Huddersfield Contemporary Music expects 10,000 visitors
An award-winning festival of modern classical music is expected to attract over 10,000 visitors to West Yorkshire.
Organisers said the Huddersfield Contemporary Music Festival, featuring music written after 1950, is the biggest of its type in Europe.
One piece in this year's festival uses a popping sound, made as Yorkshire forced rhubarb grows, to create music.
Independent research in 2008 showed the festival generated about £1.2m of local economic impact.
The unusual sound of growing rhubarb is featured in a free concert of Growing in the Dark, a collaboration between Duncan Chapman and Overthorpe Junior School in Dewsbury.
A series of concerts, master classes and art installations will be featured at venues including Bates Mill Courtyard, Huddersfield Art Gallery, Huddersfield Town Hall, Huddersfield University and Lawrence Batley Theatre.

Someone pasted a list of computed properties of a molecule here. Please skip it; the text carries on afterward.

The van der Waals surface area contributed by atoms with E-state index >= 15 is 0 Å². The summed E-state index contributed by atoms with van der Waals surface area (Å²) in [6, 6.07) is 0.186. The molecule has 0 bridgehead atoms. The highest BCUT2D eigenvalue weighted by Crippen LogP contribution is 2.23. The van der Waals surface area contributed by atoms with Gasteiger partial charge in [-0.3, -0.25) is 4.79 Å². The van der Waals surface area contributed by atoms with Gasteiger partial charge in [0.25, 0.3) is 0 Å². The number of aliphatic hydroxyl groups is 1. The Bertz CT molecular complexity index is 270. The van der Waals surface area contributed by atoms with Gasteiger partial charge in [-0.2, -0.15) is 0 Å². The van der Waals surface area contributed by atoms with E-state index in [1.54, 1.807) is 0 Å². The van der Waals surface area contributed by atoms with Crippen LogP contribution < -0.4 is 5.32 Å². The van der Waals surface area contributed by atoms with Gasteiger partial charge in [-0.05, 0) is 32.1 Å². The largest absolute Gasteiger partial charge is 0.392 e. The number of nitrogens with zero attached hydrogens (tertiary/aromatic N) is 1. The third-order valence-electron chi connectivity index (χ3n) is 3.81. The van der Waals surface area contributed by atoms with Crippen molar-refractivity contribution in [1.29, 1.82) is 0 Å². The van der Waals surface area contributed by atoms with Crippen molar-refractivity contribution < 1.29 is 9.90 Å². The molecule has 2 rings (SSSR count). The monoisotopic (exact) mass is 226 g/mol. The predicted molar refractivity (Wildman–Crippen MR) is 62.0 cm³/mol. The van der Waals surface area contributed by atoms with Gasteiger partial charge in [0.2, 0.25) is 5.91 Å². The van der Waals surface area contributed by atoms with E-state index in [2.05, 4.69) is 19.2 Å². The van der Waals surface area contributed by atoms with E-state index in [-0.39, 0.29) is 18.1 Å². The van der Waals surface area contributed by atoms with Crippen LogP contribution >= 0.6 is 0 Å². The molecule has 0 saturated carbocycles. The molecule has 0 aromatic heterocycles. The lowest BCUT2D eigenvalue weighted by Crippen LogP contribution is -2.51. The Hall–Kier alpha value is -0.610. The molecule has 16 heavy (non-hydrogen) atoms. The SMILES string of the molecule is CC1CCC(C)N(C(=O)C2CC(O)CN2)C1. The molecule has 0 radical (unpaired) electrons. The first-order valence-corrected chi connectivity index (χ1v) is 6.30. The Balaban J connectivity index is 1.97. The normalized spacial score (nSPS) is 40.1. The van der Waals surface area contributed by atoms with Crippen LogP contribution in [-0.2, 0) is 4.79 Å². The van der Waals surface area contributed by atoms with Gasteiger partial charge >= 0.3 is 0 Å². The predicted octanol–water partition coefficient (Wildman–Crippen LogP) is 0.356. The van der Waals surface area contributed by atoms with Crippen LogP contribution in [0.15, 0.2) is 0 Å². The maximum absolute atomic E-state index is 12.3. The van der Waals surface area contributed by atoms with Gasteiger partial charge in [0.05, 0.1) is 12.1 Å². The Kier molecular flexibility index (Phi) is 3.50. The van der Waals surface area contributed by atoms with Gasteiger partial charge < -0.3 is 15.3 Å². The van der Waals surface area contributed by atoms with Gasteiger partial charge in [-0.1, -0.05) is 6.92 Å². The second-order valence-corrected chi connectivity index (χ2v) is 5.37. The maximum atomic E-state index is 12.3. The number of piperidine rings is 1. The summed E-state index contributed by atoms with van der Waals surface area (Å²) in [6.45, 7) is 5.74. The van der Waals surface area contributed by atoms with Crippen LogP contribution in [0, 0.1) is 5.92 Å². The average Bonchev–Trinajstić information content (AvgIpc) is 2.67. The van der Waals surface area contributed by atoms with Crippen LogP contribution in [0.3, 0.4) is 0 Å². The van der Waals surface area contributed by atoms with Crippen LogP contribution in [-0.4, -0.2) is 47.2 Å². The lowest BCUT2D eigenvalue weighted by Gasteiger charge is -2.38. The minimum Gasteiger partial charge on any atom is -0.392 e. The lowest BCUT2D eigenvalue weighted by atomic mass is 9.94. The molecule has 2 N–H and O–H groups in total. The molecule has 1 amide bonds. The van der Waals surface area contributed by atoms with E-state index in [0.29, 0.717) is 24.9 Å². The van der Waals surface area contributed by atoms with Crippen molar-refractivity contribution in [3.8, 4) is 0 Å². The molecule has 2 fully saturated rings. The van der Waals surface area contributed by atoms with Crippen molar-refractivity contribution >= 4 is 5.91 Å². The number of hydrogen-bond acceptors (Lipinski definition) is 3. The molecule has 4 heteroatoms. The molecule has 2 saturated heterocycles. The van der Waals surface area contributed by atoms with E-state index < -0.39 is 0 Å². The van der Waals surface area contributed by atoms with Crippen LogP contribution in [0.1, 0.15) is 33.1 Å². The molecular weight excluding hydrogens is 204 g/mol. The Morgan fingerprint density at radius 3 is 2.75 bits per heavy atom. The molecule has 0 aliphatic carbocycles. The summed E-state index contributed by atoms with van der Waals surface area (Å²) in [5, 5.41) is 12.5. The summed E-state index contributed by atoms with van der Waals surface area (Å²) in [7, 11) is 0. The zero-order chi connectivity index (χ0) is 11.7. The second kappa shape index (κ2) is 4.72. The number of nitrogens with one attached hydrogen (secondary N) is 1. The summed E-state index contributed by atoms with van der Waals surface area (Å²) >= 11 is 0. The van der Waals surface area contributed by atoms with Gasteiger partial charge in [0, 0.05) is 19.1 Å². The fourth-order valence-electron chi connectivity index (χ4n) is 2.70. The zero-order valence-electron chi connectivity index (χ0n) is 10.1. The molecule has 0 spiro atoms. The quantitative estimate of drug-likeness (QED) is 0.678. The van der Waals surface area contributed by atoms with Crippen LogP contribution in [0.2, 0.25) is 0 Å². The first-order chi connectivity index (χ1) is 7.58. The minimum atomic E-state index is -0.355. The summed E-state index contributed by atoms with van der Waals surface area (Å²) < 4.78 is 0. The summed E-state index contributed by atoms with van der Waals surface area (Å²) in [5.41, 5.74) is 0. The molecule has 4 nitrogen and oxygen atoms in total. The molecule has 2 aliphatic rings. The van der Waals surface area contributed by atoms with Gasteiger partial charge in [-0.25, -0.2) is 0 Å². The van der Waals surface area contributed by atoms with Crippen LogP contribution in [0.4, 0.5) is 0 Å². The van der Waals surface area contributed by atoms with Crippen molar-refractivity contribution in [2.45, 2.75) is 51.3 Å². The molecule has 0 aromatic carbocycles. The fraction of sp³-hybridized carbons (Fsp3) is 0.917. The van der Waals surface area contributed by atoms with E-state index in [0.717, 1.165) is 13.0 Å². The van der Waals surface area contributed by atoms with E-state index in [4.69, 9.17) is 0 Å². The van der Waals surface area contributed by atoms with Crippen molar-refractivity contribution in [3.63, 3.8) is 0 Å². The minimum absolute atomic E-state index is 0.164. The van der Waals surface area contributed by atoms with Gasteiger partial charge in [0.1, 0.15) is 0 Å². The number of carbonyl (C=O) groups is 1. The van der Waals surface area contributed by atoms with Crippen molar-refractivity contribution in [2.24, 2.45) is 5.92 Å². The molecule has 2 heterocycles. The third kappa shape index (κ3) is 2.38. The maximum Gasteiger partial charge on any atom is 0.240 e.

The festival is now in its third year of partnership with the British Council to arrange for 25 international guests to attend the festival.
The first weekend of the festival is a showcase for new British work and it is hoped it will result in more international invitations for the featured composers.
The festival has a long-running broadcast partnership with BBC Radio 3 and won the award for Concert Series and Festivals at the Royal Philharmonic Society Music Awards 2010.
The 2011 festival runs until Sunday 27 November.